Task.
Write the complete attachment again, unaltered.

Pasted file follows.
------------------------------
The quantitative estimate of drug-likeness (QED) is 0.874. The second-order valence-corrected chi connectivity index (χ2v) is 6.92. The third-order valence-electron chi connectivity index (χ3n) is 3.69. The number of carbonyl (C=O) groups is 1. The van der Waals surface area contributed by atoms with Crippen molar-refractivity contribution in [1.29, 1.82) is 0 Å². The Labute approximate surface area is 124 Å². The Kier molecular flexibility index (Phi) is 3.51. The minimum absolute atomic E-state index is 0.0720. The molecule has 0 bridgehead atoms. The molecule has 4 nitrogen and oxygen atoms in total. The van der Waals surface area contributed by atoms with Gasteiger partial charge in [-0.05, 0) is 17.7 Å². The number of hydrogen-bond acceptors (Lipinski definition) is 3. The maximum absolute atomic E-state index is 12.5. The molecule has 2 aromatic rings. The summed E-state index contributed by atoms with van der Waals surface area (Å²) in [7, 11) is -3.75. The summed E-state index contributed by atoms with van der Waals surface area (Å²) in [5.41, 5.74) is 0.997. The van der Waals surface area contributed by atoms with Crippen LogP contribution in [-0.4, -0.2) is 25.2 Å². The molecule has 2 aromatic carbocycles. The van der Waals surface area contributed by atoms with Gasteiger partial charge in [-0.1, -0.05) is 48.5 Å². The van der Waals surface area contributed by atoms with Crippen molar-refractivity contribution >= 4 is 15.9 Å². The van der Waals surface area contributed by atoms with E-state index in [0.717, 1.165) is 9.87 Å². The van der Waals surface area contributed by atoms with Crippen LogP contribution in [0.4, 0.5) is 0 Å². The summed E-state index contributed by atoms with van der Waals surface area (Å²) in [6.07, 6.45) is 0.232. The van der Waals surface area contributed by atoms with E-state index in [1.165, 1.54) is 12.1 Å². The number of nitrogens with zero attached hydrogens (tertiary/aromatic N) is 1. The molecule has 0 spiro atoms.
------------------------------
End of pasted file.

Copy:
The quantitative estimate of drug-likeness (QED) is 0.874. The second-order valence-corrected chi connectivity index (χ2v) is 6.92. The third-order valence-electron chi connectivity index (χ3n) is 3.69. The number of carbonyl (C=O) groups is 1. The van der Waals surface area contributed by atoms with Crippen molar-refractivity contribution in [1.29, 1.82) is 0 Å². The Labute approximate surface area is 124 Å². The Kier molecular flexibility index (Phi) is 3.51. The minimum absolute atomic E-state index is 0.0720. The molecule has 0 bridgehead atoms. The molecule has 4 nitrogen and oxygen atoms in total. The van der Waals surface area contributed by atoms with Gasteiger partial charge in [-0.05, 0) is 17.7 Å². The number of hydrogen-bond acceptors (Lipinski definition) is 3. The maximum absolute atomic E-state index is 12.5. The molecule has 2 aromatic rings. The summed E-state index contributed by atoms with van der Waals surface area (Å²) in [7, 11) is -3.75. The summed E-state index contributed by atoms with van der Waals surface area (Å²) in [5.41, 5.74) is 0.997. The van der Waals surface area contributed by atoms with Crippen LogP contribution in [-0.4, -0.2) is 25.2 Å². The molecule has 2 aromatic carbocycles. The van der Waals surface area contributed by atoms with Gasteiger partial charge in [-0.1, -0.05) is 48.5 Å². The van der Waals surface area contributed by atoms with Crippen molar-refractivity contribution >= 4 is 15.9 Å². The van der Waals surface area contributed by atoms with E-state index in [0.717, 1.165) is 9.87 Å². The van der Waals surface area contributed by atoms with Crippen LogP contribution in [0.4, 0.5) is 0 Å². The summed E-state index contributed by atoms with van der Waals surface area (Å²) in [6.07, 6.45) is 0.232. The van der Waals surface area contributed by atoms with E-state index in [1.165, 1.54) is 12.1 Å². The number of nitrogens with zero attached hydrogens (tertiary/aromatic N) is 1. The molecule has 0 spiro atoms.